"Ah, yes. Good point. What about some type of food?"

"There's a book...and now a movie."

"Oh yeah? I don't think I've heard of it. Shouldn't be gross or harmful, and it can't be a repeat…what about feathers?"

I smiled. A guitar crooned.

In the morning, I found my mother by the window. I thought, it was just a dream, but when she turned around, she was smiling.

"I've never seen anything so beautiful."

"So," I said, "you changed your tune about rain, huh?"

"It's raining feathers! It's beautiful."

I ran to the window and looked.

Feathers as thick as a days worth of snow covered everything. People were out in their yards staring up at the sky, scratching their heads, doing what people do when weird things happen. Some people were sweeping clean their driveways, and others were raking piles and filling garbage bags.

At school everyone talked about it. It was a miracle. It was unexplained. The news couldn't figure it out. No one could. There was no reason. Up in airplanes and helicopters, people just saw feathers falling from clouds. No contraptions. Nothing. Just clouds dumping feathers.

It was as though God had emptied his pillows of their contents. I imagined it at night, while I slept. He wore leather and danced on a big golden bed, shaking a pillow as it burst, everything in slow-motion that crooning guitar getting louder and louder. By the time the first rain stopped, the local home improvement stores had sold out of vacuums and brooms, people were obsessively trying to contain the building layers of feathers. My mom had stopped all her crying, but no one could get to work in the mess. And the city had to borrow snow-ploughs, but that barely helped; the feathers were kept drifting up in the breeze, and when the winds came, they made blizzards.

A good two months into this, after all news reports had died down, and the feathers had stopped a dry spell--God brought me back up to heaven. I didn't have to wait for him. He was up on that podium waiting for me, his legs dangling from the side. An acoustic guitar played.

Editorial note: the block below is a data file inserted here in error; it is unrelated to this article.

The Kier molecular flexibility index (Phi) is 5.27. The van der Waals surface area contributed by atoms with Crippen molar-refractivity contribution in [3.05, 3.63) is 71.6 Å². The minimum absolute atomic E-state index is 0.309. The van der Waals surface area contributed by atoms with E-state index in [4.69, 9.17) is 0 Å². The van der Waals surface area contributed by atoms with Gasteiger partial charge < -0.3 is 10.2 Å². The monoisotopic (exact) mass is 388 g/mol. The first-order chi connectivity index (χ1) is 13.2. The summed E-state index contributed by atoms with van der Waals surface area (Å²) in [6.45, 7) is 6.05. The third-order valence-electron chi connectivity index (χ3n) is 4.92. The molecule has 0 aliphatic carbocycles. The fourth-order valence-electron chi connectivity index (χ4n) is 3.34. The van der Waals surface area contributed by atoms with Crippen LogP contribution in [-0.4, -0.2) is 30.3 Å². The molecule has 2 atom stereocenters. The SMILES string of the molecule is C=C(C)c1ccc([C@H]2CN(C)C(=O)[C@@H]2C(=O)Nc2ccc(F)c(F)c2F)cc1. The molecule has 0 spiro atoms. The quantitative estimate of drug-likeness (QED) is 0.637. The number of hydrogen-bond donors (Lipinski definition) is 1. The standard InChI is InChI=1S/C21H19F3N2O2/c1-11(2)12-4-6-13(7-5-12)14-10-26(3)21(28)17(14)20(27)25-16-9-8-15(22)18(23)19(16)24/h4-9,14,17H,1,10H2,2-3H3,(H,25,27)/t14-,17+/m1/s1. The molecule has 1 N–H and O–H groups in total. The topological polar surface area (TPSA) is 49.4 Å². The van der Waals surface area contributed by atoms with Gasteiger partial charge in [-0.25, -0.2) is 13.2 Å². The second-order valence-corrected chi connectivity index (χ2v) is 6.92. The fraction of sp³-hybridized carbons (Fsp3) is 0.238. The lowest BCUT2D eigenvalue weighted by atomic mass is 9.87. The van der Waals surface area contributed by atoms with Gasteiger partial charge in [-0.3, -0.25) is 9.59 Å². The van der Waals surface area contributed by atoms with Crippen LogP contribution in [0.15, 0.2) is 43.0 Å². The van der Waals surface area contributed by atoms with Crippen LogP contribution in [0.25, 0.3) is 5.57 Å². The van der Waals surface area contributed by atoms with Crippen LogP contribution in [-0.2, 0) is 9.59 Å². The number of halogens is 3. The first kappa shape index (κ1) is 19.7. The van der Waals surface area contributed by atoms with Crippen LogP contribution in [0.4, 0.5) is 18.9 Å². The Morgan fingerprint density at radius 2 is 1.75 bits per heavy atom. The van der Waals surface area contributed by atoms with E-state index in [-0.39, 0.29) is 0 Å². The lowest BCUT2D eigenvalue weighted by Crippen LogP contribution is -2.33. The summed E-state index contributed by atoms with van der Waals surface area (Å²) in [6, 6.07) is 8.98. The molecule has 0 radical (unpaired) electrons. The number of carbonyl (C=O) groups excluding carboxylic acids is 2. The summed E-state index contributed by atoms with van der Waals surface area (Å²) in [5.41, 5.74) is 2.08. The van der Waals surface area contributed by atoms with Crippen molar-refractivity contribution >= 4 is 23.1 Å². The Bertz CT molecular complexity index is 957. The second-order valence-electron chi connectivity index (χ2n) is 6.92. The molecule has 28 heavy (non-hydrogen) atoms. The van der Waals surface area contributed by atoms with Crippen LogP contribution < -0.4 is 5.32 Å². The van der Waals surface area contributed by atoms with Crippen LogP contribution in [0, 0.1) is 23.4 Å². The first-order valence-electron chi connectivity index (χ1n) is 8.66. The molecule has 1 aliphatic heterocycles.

He shook his head and said, "Well kid, we got ourselves a problem. Everyone in Seattle, Christian and Atheist, has started praying. I like that. I like the attention. I like people talking to me. I like it because I don't have to talk back, I just listen. But it looks like you're the only one who has prayed for these feathers and everyone else wants the rain back, the real rain with water. I should answer their prayers. It's been too long without any results."

"But my mom's happy this way."

"Yeah, but everyone else is sad, some are angry."

"But my mom?"

He sprung off the podium and bent down to look me right in the eye, putting his hands on my shoulders. "I'm leaving it up to you."

When I woke in the morning it had started raining again, but it wasn't raining water. It was still raining feathers. Outside, my mom had her arms spreads as she walked through it. I think she was singing, but I couldn't make it out. If I had to guess it was a Bowie song. 

BIO: Joshua Young holds an MA in English from Western Washington University, and begins an MFA in Poetry at Columbia College Chicago in 2011. He teaches English Composition, and lives in Washington State with his wife, their son, and their dog.